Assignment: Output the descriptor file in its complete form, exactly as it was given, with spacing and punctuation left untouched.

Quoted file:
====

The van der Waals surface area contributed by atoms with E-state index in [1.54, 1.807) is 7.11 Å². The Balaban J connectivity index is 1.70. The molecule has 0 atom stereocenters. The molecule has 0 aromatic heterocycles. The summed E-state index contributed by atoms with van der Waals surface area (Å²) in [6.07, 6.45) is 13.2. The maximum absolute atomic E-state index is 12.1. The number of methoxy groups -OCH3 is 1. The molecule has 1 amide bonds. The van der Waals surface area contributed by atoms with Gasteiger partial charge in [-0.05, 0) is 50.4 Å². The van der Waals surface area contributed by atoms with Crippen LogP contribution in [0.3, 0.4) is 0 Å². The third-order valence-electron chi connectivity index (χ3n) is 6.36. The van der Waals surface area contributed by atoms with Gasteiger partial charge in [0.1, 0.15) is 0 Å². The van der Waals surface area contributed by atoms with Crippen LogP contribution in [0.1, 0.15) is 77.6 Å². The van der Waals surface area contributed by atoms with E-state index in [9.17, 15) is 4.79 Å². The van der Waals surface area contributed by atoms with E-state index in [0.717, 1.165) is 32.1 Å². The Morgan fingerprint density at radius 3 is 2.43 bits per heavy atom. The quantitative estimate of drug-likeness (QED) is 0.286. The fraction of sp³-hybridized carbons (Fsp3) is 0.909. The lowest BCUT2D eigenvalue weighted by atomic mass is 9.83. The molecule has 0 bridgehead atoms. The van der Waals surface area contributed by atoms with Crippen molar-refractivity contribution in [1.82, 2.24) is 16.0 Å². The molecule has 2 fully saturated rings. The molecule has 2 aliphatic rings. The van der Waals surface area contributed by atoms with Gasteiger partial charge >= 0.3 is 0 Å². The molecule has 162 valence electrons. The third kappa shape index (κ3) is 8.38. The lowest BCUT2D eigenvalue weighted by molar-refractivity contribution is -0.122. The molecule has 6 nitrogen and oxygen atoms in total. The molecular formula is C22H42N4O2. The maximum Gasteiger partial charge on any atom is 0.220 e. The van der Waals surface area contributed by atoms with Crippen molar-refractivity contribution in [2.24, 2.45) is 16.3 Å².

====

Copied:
The van der Waals surface area contributed by atoms with E-state index in [1.54, 1.807) is 7.11 Å². The Balaban J connectivity index is 1.70. The molecule has 0 atom stereocenters. The molecule has 0 aromatic heterocycles. The summed E-state index contributed by atoms with van der Waals surface area (Å²) in [6.07, 6.45) is 13.2. The maximum absolute atomic E-state index is 12.1. The number of methoxy groups -OCH3 is 1. The molecule has 1 amide bonds. The van der Waals surface area contributed by atoms with Gasteiger partial charge in [-0.05, 0) is 50.4 Å². The van der Waals surface area contributed by atoms with Crippen LogP contribution in [0.3, 0.4) is 0 Å². The third-order valence-electron chi connectivity index (χ3n) is 6.36. The van der Waals surface area contributed by atoms with Gasteiger partial charge in [0.1, 0.15) is 0 Å². The van der Waals surface area contributed by atoms with Crippen LogP contribution in [0.1, 0.15) is 77.6 Å². The van der Waals surface area contributed by atoms with E-state index in [9.17, 15) is 4.79 Å². The van der Waals surface area contributed by atoms with E-state index in [0.717, 1.165) is 32.1 Å². The Morgan fingerprint density at radius 3 is 2.43 bits per heavy atom. The quantitative estimate of drug-likeness (QED) is 0.286. The fraction of sp³-hybridized carbons (Fsp3) is 0.909. The lowest BCUT2D eigenvalue weighted by atomic mass is 9.83. The molecule has 0 bridgehead atoms. The van der Waals surface area contributed by atoms with Crippen molar-refractivity contribution in [1.82, 2.24) is 16.0 Å². The molecule has 2 fully saturated rings. The molecule has 2 aliphatic rings. The van der Waals surface area contributed by atoms with Gasteiger partial charge >= 0.3 is 0 Å². The molecule has 162 valence electrons. The third kappa shape index (κ3) is 8.38. The lowest BCUT2D eigenvalue weighted by molar-refractivity contribution is -0.122. The molecule has 6 nitrogen and oxygen atoms in total. The molecular formula is C22H42N4O2. The maximum Gasteiger partial charge on any atom is 0.220 e. The van der Waals surface area contributed by atoms with Crippen molar-refractivity contribution in [2.24, 2.45) is 16.3 Å².